With the last rays of California sunshine filtering through the trees behind her, actress Mary Steenburgen looks sensational. Standing on the porch at the end of an LA winter’s day, her slinky burgundy dress reveals a willowy shape, and her glossy long brunette locks frame a face that is heart-stoppingly pretty.
For an actress, age can be a sensitive issue, but not so for Mary who plays the love interest in the fun American comedy Last Vegas: ‘I’m 60 and I’m very, very comfortable with that,’ she grins. The film, a sort of Hangover for baby-boomers, stars Michael Douglas, Robert De Niro, Morgan Freeman and Kevin Kline as four childhood friends who meet up for a weekend in Las Vegas. Mary plays Diana, a lounge singer, whose warm, sexy character and sweet nature turns two of them into love rivals.
Husband Ted Danson
Unlike other actresses, Mary, who is married to actor Ted Danson, star of iconic Eighties TV comedy series Cheers, has never complained about the lack of parts. ‘That’s not been my experience,’ she says. ‘I’ve been lucky and there’s always been something for me when I’ve wanted to work. To be honest, when you have four kids and one grandchild, and one on the way, and a marriage that you are very blessed to have, I don’t want to work all the time.
‘So for me it’s been fine. But it’s been a long time since I had a part where I was the object of everyone’s affections like this woman is, because these are usually younger characters.’ She pauses. ‘Having said that, older men are more respectful of me, a married woman, than women are of my gorgeous husband.’ She rolls her eyes. ‘They come up right in front of me and throw themselves at him.
‘They get drunk and elbow me out of the way. Ted couldn’t be more mortified; he’s not Sam Malone, that was a character he played. I’d never do that to another woman. Ted said that men don’t do it because a man can kill another man, but a woman won’t resort to violence. I said, “Don’t be too sure. If it happens again, I might well get there”.’
Starring in Las Vegas
There are some laugh-out-loud moments in the film, many of which relate to the problems of ageing, and the fun comes with the clash between the youthful, brash Las Vegas and the preconceptions of the limitations inflicted by age on the bachelor party ‘catered by Medicare’. The stellar cast look like they are having a ball, and Mary not only holds her own – she has an Oscar (Best Supporting Actress for Melvin and Howard awarded in 1980) to match those of her award-laden male co-stars – she is a delight and steals the movie against some tough opposition.
She loves the part because, as she points out, it’s a rarity to play a woman seen on her own terms, undefined by children or family: ‘I’ve found a freedom in being this age. In some ways it’s hilarious because people don’t expect it. People are saying’ – and she puts on a flattering, but surprised, tone – ‘“You look so good.” I’m like, the rest of that sentence is: “For 60!”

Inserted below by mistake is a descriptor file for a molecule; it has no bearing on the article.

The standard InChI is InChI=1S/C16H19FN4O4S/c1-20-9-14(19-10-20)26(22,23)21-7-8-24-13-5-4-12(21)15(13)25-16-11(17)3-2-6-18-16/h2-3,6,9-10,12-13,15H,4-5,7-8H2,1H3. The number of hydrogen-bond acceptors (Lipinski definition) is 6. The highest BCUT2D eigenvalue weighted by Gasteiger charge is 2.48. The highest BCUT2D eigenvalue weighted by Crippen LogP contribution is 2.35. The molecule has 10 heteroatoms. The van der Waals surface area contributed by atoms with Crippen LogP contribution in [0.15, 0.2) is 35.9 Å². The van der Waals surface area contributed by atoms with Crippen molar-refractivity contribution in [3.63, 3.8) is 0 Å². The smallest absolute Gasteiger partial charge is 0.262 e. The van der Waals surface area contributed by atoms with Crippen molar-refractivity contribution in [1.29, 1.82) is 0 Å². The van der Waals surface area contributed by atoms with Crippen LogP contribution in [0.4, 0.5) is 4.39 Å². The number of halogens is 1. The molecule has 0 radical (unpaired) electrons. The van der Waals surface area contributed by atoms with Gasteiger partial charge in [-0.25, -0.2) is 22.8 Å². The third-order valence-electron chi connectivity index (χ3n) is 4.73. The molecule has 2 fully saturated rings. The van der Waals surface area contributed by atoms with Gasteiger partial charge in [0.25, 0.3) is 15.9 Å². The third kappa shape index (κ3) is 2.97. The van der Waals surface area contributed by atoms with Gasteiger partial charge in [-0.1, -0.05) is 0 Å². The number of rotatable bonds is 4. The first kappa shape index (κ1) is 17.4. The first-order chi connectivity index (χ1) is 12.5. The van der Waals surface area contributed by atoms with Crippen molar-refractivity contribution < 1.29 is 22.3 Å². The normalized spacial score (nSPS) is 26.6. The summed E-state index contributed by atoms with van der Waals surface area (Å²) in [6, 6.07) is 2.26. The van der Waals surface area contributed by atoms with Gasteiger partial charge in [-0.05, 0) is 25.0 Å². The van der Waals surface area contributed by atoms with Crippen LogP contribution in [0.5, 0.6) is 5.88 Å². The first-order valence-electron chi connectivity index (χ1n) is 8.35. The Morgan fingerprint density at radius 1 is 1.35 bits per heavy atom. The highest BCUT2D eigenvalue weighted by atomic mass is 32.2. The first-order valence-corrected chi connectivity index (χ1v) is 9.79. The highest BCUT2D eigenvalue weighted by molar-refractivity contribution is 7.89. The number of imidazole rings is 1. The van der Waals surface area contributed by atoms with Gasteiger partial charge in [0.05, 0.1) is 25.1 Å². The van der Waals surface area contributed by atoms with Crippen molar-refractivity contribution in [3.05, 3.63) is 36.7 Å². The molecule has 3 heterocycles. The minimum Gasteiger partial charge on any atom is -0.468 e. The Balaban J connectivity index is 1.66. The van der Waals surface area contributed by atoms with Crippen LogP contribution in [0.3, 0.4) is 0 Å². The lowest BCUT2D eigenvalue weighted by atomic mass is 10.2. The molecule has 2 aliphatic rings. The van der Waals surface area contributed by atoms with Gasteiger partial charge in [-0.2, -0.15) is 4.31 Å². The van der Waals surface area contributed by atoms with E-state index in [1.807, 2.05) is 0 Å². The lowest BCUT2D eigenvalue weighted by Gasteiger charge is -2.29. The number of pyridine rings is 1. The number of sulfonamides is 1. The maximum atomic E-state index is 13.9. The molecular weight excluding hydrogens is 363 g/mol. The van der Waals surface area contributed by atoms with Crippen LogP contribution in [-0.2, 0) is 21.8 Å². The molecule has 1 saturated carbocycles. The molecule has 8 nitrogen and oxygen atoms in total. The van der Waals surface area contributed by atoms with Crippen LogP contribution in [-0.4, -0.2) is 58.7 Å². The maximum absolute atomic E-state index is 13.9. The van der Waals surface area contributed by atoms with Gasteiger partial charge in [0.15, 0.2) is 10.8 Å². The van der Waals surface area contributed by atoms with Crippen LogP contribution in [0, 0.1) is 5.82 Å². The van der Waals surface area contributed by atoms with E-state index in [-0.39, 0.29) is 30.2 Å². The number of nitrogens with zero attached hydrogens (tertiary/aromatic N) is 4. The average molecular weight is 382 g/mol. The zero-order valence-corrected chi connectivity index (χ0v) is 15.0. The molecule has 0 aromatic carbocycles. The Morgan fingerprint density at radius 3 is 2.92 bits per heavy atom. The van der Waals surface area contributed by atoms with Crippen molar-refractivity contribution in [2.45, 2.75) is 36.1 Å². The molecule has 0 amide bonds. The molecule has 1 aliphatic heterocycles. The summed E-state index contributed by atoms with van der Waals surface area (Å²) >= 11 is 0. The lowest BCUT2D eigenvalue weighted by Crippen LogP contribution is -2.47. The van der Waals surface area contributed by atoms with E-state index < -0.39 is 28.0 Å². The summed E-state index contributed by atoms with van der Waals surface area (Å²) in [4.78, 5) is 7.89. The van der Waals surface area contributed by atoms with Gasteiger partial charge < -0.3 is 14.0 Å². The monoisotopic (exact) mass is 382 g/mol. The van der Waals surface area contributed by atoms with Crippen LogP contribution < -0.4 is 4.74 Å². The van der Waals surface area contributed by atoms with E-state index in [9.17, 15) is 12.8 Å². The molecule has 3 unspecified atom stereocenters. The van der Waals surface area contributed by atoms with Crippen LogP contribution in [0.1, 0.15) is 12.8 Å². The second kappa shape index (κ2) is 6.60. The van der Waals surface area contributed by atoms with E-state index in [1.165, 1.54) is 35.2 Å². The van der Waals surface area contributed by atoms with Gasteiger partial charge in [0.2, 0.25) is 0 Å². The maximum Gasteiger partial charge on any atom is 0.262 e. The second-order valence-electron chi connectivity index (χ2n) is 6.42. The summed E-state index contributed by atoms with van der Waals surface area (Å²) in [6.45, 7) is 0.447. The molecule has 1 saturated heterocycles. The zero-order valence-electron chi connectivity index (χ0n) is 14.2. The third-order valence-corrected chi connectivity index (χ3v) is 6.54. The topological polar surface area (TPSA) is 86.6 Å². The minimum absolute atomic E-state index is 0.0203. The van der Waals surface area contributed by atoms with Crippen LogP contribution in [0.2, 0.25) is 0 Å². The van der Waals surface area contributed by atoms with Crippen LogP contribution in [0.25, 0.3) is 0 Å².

‘It’s really nice, but nobody used to say, “You look good for 30!”’ She laughs uproariously. Now changed into a soft, honey-coloured sweater and Capri-length blue jeans and sitting on the sofa next to me, she says, ‘Part of the beauty of being this age is that it doesn’t feel like it’s for ever. You can be overwhelmed, or you can go, “Right! It’s time to up the ante and have fun.”
‘To me life is about saying “yes” and scaring yourself – singing in the movie was just terrifying.’ In the film she sings three songs, one of which, Cup of Trouble, she wrote herself. In fact, unknown to most, for seven years she has been a professional songwriter. It was a bizarre circumstance that sparked this change in her life, which has given her this second career.
Music on her mind
In April 2007 she had minor surgery on her arm, for which she had to have an anaesthetic. ‘When I came round I felt very odd,’ she says. ‘It was like I had headphones on and I was listening to music. It didn’t go away. I wasn’t sleeping at night. It was as though my mind had become a musical tornado, and whatever came in front of me got whirled into it.’
The condition where a stroke or an injury brings about the symptoms she describes has been identified in a book called Musicophilia by Dr Oliver Sacks. ‘I just didn’t know how I was going to survive it,’ she says. ‘Eventually I looked in the mirror and went, “OK, you’re a wife, you’re a mother, you’re an actor. A bunch of people are counting on you, so you have to figure out what to do.”’
So she turned the negative into a positive, by studying songwriting and began writing songs. Finally she sent them, anonymously, using her mother’s name, to a music lawyer: ‘He called my manager and said, “I’m interested in finding this kid”. And my manager goes, “Well, kid won’t quite describe her, but I’ll send her over”.’
She ended up getting a publishing deal with Universal. ‘I’ve kept it quiet because I didn’t want people to think it was a vanity project,’ she says. Her condition remains the same: ‘I still hear music all the time. Sometimes at night it’s distracting and keeps me awake. Mostly I’m grateful for it, enchanted by it, but it’s a different brain than I had seven years ago. I’ve had to learn to make it work for me.’
She bought a house in Nashville where she goes one week out of every five to work, started playing the piano and now plays the accordion as well. It might seem an odd choice of instrument but she loves it. She took it up in February: ‘It was Valentine’s Day and I said to Ted, “Let’s go down to McCabe’s, the music store, and we can pick things out for each other”. This is what he got me, and I got him a carved drum. I think he’s played it twice. I’ve played my accordion every single day!’
Career as a singer
The night before we met she had sung live for the first time in her life at Herb Alpert’s jazz club Vibrato: ‘I was scared out of my mind and shaking like a leaf,’ she says. ‘But somebody once said, “Don’t die with the music still in you’’.’ She sang three self-penned numbers including one she wrote for Ted, 66, who’s now starring in CSI: Crime Scene Investigation, which she sings to me. It’s charming and funny and includes the lines, ‘I choose you, wise when I’m mean, and kind when I’m blue’. She did part of it on the accordion: ‘A crazy love song to my funny love.’